Saturday, October 10, 2009

Kanjo to the rescue

The Kirby Center in Wilkes-Barre has hit a rough patch lately and some people are predicting it's demise because of the sour economy. I think it will survive but they have to book better acts than Johnny Mathis and Brian Wilson but that's just my opinion.

Anyway, Congressman Paul Kanjorski will announce on Tuesday that he got some money to fix the roof on the place.

The Kirby is a gem and is my favorite place to see a show and we have seen many of them. The upcoming lineup has something for everyone. I looking forward to the imitation Pink Floyd band in the winter.

Kanjorski has been on CNBC talking regulatory reform and working hard in committee meetings trying to figure out how to avoid another meltdown like what happened when Bush was occupying the White House. Note to my Republican friends: history didn't start on January 20th of this year. The government's finances were blown up by the last guy. I haven't blogged much about his work to reform the financial industry because it gets too wonky for me but if you are interested you can read about it here.

He even got a shout out from our Nobel Prize winning President.


Anonymous said...

see where a typo may bring you

McGruff said...


Surely you are kidding about Paul Kanjorski being a saint.

Here's John Murtha stating Paul Kanjorski did NOTHING when he claimed he knew Freddie Mac, Fannie Mae, and 100 banks were going to fail.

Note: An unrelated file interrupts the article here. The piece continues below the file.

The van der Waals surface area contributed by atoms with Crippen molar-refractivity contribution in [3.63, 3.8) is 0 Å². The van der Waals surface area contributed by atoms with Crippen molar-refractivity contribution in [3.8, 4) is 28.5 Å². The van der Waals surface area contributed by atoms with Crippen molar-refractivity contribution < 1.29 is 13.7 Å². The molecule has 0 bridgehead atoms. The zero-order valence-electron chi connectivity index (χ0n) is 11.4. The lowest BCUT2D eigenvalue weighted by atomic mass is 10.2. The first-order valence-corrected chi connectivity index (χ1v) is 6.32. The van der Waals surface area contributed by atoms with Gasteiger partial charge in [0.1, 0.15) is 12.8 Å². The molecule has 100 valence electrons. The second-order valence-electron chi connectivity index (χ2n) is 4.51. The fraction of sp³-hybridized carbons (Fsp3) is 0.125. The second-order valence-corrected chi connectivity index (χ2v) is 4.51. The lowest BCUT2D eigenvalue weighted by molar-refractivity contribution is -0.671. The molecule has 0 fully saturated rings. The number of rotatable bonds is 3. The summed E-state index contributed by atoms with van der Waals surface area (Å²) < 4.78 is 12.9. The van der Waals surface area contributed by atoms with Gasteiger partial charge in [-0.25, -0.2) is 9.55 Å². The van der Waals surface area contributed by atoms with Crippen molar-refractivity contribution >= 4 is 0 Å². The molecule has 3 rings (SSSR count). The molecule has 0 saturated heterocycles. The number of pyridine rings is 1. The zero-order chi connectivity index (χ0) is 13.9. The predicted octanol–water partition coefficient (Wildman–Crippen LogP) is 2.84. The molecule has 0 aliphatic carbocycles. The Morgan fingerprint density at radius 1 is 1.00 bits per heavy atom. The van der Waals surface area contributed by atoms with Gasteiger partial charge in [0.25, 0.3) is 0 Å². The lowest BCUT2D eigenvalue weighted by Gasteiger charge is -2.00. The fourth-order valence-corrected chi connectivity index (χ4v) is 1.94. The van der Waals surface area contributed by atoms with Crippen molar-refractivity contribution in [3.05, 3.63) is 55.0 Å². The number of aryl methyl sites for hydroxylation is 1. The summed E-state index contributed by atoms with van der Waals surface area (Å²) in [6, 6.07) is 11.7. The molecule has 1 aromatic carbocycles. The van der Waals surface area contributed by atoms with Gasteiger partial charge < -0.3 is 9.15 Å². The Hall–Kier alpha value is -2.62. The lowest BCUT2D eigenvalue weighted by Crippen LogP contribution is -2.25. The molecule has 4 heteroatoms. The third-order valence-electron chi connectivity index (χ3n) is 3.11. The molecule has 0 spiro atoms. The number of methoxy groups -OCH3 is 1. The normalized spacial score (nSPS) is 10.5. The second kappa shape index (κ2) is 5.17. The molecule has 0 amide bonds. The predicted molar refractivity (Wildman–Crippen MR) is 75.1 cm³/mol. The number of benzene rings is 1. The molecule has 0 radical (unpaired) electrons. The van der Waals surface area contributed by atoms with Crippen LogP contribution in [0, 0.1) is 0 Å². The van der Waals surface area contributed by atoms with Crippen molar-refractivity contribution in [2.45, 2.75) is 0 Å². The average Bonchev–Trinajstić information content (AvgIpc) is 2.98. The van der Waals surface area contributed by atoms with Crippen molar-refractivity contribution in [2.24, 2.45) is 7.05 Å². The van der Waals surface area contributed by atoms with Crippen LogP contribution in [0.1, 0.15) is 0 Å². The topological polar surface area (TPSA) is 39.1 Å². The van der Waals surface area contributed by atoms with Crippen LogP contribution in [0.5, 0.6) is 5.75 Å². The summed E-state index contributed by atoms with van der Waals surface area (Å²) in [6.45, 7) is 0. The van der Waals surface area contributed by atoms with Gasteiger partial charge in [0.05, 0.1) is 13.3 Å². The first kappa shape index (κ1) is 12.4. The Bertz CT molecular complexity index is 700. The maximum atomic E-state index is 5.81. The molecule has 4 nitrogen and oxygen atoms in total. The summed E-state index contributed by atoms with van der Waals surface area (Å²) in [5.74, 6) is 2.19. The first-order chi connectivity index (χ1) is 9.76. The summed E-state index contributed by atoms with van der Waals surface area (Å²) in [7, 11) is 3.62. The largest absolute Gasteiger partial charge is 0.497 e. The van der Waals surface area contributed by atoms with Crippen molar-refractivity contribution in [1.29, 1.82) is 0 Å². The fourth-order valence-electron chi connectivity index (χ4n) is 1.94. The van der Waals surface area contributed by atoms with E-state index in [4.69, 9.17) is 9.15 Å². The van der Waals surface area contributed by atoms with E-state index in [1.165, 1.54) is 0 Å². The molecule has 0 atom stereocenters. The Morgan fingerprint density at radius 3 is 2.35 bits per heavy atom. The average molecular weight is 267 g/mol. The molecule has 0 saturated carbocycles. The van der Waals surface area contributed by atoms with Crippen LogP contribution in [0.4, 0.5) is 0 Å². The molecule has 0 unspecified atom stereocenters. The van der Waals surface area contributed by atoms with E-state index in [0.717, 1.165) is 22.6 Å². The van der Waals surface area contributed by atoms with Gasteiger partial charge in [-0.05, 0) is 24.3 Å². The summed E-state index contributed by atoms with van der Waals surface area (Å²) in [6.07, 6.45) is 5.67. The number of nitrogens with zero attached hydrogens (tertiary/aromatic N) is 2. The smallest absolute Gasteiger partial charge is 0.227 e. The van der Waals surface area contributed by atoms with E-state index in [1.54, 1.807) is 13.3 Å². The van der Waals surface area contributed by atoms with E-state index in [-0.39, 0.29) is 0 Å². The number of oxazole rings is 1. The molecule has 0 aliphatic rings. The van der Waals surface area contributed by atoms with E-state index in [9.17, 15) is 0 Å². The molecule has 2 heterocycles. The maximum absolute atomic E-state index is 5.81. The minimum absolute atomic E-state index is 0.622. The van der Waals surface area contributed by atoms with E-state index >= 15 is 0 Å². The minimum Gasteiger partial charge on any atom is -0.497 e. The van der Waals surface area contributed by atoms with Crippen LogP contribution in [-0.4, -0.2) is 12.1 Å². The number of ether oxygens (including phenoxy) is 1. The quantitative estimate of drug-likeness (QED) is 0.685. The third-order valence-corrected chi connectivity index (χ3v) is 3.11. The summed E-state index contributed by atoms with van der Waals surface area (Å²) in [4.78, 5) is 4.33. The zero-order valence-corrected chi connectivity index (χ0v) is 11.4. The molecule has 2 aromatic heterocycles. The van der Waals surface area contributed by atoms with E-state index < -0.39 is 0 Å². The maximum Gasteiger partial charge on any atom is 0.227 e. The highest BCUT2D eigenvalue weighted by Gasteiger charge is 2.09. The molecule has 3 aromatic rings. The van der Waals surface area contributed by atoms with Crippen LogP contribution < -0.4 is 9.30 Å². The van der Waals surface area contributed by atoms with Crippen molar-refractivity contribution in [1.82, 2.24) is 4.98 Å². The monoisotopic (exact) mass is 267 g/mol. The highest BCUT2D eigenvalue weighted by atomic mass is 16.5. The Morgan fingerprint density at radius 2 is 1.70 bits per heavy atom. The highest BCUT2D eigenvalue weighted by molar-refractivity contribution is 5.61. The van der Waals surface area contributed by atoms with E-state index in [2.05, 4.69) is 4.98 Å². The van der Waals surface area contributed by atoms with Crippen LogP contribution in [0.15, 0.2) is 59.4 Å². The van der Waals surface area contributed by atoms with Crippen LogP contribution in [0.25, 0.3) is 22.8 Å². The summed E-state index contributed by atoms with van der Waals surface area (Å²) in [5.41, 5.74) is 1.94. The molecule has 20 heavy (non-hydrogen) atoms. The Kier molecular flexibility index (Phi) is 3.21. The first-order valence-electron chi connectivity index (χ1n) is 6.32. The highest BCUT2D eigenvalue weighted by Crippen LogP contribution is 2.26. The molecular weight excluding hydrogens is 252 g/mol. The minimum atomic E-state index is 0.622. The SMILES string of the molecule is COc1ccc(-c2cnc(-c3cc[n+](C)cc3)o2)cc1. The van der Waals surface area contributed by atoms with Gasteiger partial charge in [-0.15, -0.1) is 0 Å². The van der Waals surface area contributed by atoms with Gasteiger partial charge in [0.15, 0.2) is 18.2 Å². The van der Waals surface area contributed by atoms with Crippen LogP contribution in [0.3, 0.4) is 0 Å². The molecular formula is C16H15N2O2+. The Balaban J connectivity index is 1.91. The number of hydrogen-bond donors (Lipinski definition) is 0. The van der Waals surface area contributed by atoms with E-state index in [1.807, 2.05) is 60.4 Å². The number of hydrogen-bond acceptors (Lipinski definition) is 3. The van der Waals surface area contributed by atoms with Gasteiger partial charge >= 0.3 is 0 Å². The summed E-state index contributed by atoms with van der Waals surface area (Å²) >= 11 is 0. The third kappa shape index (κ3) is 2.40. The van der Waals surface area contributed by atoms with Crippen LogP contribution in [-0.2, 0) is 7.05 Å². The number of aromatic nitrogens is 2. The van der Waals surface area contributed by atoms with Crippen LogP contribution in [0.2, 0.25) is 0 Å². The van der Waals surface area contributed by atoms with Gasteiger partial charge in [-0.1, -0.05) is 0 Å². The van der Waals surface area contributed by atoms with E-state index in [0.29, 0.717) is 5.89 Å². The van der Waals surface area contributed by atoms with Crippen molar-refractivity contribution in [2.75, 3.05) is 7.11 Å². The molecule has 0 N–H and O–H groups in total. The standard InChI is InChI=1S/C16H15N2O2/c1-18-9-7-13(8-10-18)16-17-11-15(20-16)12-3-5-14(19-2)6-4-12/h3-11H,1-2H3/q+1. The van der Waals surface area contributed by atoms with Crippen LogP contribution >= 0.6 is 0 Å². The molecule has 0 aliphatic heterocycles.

Kanjorski knew there was an impending mortgage crisis since 2001

He told us Fannie Mae and Freddie Mac weren't failing as late as July 2008

Kanjorski protected Fannie Mae and Freddie Mac

Kanjorski admits watching the disaster unfold for two years

The video on this post tells who was responsible

How about the Financial Services Roundtable testimony in 2003 asking for an independent regulator?

Thursday, September 25, 2003

Mr. BARTLETT. Mr. Kanjorski, our organization and our companies have been quite concerned about this from a safety and soundness as well as a mission for the last several years. We have communicated that concern. But recently, that concern seems to have been highlighted by a number of factors.

So, yes, sir, I believe there is an urgency that is to the tune of some $3.3 trillion that is either owned or guaranteed by these two agencies that all the testimony that you have heard today bring in some question as to whether they are being properly regulated. So we think they are not being properly regulated. And we believe that with $3.3 trillion, you do not want to wait too long. And now is the time to act. 2009

Gramm-Leach-Bliley Act, Community Reinvestment Act, Financial Services Act of 1999

I guess our "bone" is even. Take Care.

McGruff said...

So for shits and giggles I decided to follow your link to Google. The second item:

IAA chief: Kanjorski bill would weaken Advisers Act

A proposal put forward by the Obama administration and Rep. Paul Kanjorski, D-Pa., chairman of the House Financial Services Subcommittee on Capital Markets, Insurance and Government Sponsored Enterprises, would weaken the Investment Advisers Act of 1940, according to the head of a group that represents federally registered advisers.